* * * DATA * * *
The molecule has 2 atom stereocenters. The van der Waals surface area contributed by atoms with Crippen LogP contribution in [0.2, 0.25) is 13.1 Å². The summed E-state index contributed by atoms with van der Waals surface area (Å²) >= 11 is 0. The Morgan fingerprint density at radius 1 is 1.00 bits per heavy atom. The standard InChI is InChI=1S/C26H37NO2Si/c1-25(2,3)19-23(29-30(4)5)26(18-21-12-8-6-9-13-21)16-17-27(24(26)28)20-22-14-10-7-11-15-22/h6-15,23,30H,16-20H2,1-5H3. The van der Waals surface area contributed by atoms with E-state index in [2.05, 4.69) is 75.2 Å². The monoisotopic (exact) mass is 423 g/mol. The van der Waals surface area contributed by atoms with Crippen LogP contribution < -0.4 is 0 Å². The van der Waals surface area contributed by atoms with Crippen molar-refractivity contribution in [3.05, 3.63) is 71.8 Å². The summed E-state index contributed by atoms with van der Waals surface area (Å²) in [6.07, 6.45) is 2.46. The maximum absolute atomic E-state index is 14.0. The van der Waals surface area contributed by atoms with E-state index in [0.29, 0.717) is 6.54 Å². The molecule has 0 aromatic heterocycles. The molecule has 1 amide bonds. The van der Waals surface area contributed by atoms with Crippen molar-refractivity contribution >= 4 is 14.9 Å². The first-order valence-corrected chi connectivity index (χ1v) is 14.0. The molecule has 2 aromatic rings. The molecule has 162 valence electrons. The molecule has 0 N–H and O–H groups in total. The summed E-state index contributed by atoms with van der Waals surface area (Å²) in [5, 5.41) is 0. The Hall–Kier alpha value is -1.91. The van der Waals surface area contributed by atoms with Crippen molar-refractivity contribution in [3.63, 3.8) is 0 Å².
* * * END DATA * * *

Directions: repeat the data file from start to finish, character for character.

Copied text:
The molecule has 2 atom stereocenters. The van der Waals surface area contributed by atoms with Crippen LogP contribution in [0.2, 0.25) is 13.1 Å². The summed E-state index contributed by atoms with van der Waals surface area (Å²) >= 11 is 0. The Morgan fingerprint density at radius 1 is 1.00 bits per heavy atom. The standard InChI is InChI=1S/C26H37NO2Si/c1-25(2,3)19-23(29-30(4)5)26(18-21-12-8-6-9-13-21)16-17-27(24(26)28)20-22-14-10-7-11-15-22/h6-15,23,30H,16-20H2,1-5H3. The van der Waals surface area contributed by atoms with E-state index in [2.05, 4.69) is 75.2 Å². The monoisotopic (exact) mass is 423 g/mol. The van der Waals surface area contributed by atoms with Crippen LogP contribution < -0.4 is 0 Å². The van der Waals surface area contributed by atoms with Crippen molar-refractivity contribution in [3.05, 3.63) is 71.8 Å². The summed E-state index contributed by atoms with van der Waals surface area (Å²) in [6.07, 6.45) is 2.46. The maximum absolute atomic E-state index is 14.0. The van der Waals surface area contributed by atoms with E-state index in [0.29, 0.717) is 6.54 Å². The molecule has 0 aromatic heterocycles. The molecule has 1 amide bonds. The van der Waals surface area contributed by atoms with Crippen molar-refractivity contribution >= 4 is 14.9 Å². The first-order valence-corrected chi connectivity index (χ1v) is 14.0. The molecule has 2 aromatic rings. The molecule has 162 valence electrons. The molecule has 0 N–H and O–H groups in total. The summed E-state index contributed by atoms with van der Waals surface area (Å²) in [5, 5.41) is 0. The Hall–Kier alpha value is -1.91. The van der Waals surface area contributed by atoms with Crippen molar-refractivity contribution in [3.63, 3.8) is 0 Å².